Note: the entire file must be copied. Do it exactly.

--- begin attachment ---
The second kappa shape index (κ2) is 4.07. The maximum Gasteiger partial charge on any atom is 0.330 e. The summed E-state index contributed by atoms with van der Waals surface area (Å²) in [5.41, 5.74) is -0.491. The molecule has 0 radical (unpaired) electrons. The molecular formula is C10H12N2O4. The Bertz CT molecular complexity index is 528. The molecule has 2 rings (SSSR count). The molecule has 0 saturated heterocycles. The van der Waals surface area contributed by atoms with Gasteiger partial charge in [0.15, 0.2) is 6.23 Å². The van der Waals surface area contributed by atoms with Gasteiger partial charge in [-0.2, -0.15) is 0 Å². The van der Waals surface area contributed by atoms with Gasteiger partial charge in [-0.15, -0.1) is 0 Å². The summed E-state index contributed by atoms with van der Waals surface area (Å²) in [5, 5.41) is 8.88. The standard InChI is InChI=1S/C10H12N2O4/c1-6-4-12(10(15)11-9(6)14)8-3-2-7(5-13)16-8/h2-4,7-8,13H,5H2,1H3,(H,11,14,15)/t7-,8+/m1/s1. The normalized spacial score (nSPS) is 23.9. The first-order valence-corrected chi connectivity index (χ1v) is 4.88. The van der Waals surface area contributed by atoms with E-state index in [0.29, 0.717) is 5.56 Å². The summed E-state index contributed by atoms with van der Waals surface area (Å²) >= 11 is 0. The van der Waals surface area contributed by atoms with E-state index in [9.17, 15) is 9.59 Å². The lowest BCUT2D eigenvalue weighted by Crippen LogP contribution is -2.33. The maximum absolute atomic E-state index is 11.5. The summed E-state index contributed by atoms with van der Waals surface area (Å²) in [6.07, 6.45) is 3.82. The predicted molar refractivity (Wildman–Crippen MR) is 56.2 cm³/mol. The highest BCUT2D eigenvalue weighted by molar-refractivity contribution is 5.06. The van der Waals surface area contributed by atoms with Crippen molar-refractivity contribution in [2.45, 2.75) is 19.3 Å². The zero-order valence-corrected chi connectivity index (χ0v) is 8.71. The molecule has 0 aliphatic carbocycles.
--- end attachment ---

The second kappa shape index (κ2) is 4.07. The maximum Gasteiger partial charge on any atom is 0.330 e. The summed E-state index contributed by atoms with van der Waals surface area (Å²) in [5.41, 5.74) is -0.491. The molecule has 0 radical (unpaired) electrons. The molecular formula is C10H12N2O4. The Bertz CT molecular complexity index is 528. The molecule has 2 rings (SSSR count). The molecule has 0 saturated heterocycles. The van der Waals surface area contributed by atoms with Gasteiger partial charge in [0.15, 0.2) is 6.23 Å². The van der Waals surface area contributed by atoms with Gasteiger partial charge in [-0.2, -0.15) is 0 Å². The van der Waals surface area contributed by atoms with Gasteiger partial charge in [-0.15, -0.1) is 0 Å². The summed E-state index contributed by atoms with van der Waals surface area (Å²) in [5, 5.41) is 8.88. The standard InChI is InChI=1S/C10H12N2O4/c1-6-4-12(10(15)11-9(6)14)8-3-2-7(5-13)16-8/h2-4,7-8,13H,5H2,1H3,(H,11,14,15)/t7-,8+/m1/s1. The normalized spacial score (nSPS) is 23.9. The first-order valence-corrected chi connectivity index (χ1v) is 4.88. The van der Waals surface area contributed by atoms with E-state index in [0.29, 0.717) is 5.56 Å². The summed E-state index contributed by atoms with van der Waals surface area (Å²) >= 11 is 0. The van der Waals surface area contributed by atoms with E-state index in [9.17, 15) is 9.59 Å². The lowest BCUT2D eigenvalue weighted by Crippen LogP contribution is -2.33. The maximum absolute atomic E-state index is 11.5. The summed E-state index contributed by atoms with van der Waals surface area (Å²) in [6.07, 6.45) is 3.82. The predicted molar refractivity (Wildman–Crippen MR) is 56.2 cm³/mol. The highest BCUT2D eigenvalue weighted by molar-refractivity contribution is 5.06. The van der Waals surface area contributed by atoms with Crippen molar-refractivity contribution in [2.45, 2.75) is 19.3 Å². The zero-order valence-corrected chi connectivity index (χ0v) is 8.71. The molecule has 0 aliphatic carbocycles.